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Keeping Foods and Beverages Safe
By Michael Kralik, PhD
Within the food and beverage industries, the primary control measure used to preserve the freshness and prevent spoilage is the pasteurization process. Spoilage bacteria are always present in the processing of food materials, and usually will not induce illness if ingested. However, pathogenic bacteria will cause illness, and foods left exposed at unsafe temperatures in the “Danger Zone” between 40º F and 140ºF for extended periods could be dangerous to eat. In general, it only takes twenty minutes for bacteria to double in number; so, that pitcher of juice, potato salad, or bottle of dressing could become a toxic microbial side dish in very little time at room temperature.
Proper handling, preparation, and preservation of foods readily control common pathogens like Escherichia coli O157:H7, Salmonella, Staphylococcus, Streptococcus spp., and Pseudomonas aeruginosa, which is an opportunistic pathogen. As such, the Food and Drug Administration (FDA) has outlined preparative control procedures to ensure the safety of food products. They require manufacturing plants to ensure that the processing conditions of foods results in at least a 5-Log reduction of microbial species present in the foods. This does not mean that the microorganisms present are completely eliminated, just that they are controlled so that continued careful handling will prevent food borne illness.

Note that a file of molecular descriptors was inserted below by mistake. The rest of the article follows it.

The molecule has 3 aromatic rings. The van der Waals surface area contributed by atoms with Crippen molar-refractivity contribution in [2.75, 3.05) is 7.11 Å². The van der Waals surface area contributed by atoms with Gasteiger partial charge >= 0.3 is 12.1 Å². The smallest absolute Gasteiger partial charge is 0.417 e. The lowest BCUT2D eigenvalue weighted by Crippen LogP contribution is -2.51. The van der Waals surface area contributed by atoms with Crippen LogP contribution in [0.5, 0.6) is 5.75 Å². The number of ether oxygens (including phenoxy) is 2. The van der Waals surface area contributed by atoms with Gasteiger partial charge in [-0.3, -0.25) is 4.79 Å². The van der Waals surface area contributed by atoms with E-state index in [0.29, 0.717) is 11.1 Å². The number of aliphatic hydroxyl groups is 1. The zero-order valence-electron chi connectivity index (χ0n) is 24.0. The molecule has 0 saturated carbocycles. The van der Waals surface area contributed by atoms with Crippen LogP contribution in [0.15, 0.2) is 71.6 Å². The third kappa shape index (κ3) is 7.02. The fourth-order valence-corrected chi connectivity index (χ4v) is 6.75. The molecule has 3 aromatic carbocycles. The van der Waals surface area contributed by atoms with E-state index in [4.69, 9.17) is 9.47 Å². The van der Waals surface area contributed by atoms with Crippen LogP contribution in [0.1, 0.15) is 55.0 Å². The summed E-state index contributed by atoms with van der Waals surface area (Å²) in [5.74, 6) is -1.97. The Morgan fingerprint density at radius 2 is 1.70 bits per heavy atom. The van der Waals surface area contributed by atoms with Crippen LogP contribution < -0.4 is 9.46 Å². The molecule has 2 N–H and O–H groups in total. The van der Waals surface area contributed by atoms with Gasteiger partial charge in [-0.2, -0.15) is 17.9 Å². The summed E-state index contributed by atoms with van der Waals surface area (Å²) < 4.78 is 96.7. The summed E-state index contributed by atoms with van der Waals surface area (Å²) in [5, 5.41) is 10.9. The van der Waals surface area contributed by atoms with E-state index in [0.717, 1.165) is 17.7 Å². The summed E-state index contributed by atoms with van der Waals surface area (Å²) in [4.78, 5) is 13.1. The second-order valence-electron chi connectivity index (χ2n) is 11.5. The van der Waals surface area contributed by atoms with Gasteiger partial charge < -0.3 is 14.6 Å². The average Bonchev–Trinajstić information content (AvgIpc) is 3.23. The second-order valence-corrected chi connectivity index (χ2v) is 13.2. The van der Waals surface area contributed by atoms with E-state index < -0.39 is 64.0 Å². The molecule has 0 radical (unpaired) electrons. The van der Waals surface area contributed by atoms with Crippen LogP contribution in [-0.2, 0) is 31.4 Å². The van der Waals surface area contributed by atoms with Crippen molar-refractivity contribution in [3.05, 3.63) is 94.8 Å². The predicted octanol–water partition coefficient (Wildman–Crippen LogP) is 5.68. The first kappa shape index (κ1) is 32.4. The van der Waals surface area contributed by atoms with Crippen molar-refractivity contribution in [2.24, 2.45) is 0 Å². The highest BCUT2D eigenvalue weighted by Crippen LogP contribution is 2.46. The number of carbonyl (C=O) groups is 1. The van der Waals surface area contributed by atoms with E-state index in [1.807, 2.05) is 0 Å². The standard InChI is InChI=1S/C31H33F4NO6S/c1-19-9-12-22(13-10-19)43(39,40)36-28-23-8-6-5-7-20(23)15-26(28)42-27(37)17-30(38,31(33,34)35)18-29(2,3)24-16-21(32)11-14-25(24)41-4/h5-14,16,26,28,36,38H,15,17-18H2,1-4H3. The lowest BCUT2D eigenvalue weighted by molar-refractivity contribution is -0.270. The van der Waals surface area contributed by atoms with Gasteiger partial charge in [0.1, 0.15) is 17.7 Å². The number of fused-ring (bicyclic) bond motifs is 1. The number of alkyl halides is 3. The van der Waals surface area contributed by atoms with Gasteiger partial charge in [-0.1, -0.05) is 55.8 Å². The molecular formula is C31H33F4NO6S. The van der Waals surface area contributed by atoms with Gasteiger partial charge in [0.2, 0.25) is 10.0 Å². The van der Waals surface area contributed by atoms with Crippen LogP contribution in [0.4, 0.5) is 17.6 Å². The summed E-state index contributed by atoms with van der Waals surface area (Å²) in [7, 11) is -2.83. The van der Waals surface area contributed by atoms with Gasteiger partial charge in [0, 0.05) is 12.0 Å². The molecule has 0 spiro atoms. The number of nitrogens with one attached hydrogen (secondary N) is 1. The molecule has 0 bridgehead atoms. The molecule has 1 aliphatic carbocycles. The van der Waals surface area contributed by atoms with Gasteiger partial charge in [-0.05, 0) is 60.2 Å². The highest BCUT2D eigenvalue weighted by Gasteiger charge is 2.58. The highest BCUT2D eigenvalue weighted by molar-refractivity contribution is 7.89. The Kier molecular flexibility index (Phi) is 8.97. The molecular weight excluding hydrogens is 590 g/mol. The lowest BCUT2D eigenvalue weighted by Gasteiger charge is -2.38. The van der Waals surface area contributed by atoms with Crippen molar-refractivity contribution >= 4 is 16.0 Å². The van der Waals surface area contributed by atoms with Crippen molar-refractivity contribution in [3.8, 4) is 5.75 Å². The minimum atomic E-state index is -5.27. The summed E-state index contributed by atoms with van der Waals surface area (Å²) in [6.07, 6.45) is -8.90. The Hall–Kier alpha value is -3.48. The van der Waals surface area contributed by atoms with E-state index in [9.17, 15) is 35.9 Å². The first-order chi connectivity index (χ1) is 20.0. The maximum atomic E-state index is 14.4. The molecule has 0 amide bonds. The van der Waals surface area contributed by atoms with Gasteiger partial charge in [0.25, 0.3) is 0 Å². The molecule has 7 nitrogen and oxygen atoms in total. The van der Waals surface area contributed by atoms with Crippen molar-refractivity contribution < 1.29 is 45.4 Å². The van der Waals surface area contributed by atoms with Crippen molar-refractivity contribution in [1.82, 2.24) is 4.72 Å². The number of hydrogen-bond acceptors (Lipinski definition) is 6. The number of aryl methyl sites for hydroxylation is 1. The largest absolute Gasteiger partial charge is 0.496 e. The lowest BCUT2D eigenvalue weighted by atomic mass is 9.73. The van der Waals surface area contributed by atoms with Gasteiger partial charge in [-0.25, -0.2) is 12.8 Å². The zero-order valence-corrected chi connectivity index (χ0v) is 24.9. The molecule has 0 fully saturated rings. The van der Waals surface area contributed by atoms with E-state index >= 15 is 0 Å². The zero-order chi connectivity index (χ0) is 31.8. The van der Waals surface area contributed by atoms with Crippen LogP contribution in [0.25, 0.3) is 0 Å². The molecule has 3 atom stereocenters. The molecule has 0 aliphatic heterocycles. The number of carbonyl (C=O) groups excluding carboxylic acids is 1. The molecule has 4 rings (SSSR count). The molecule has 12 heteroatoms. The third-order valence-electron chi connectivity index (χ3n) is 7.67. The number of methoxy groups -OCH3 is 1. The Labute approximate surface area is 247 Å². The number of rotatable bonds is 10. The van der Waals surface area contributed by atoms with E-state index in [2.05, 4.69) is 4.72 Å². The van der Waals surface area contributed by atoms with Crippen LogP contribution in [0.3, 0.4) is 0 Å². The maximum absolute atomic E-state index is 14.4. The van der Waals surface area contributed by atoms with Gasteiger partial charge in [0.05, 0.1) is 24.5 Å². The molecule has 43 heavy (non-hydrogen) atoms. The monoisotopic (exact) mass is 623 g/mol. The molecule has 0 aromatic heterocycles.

To extend the shelf-life of ingestible products, manufacturers frequently rely upon the addition of preservatives to processed foods. They are added to compensate for the consumer who may open and close a bottle or jar multiple times, and with each opening inoculate the food with environmental microbiological contaminants. Without the preservatives, the food would spoil very quickly and would have to be disposed of. Just think of how many times a bottle of salad dressing may be opened and closed again before being fully consumed!
Preservatives, however, should never be added to compensate for a faulty processing system. Manufacturers must ensure that their water systems and all the control steps, such as sanitation and pasteurization (typical batch pasteurization is at a temperature of >145º F for 30 minutes or HTST at 185º F for 15 seconds), are implemented with processing and packaging systems to bring the finished product into a compliant and safe microbial status, prior to preservatives being added.
Story Source: The above story is reprinted from materials provided by Michael Kralik, PhD (with editorial adaptations by Natural Products Foundation staff). Dr. Kralik is the current Director of Corporate Quality at Alix Technologies, Inc.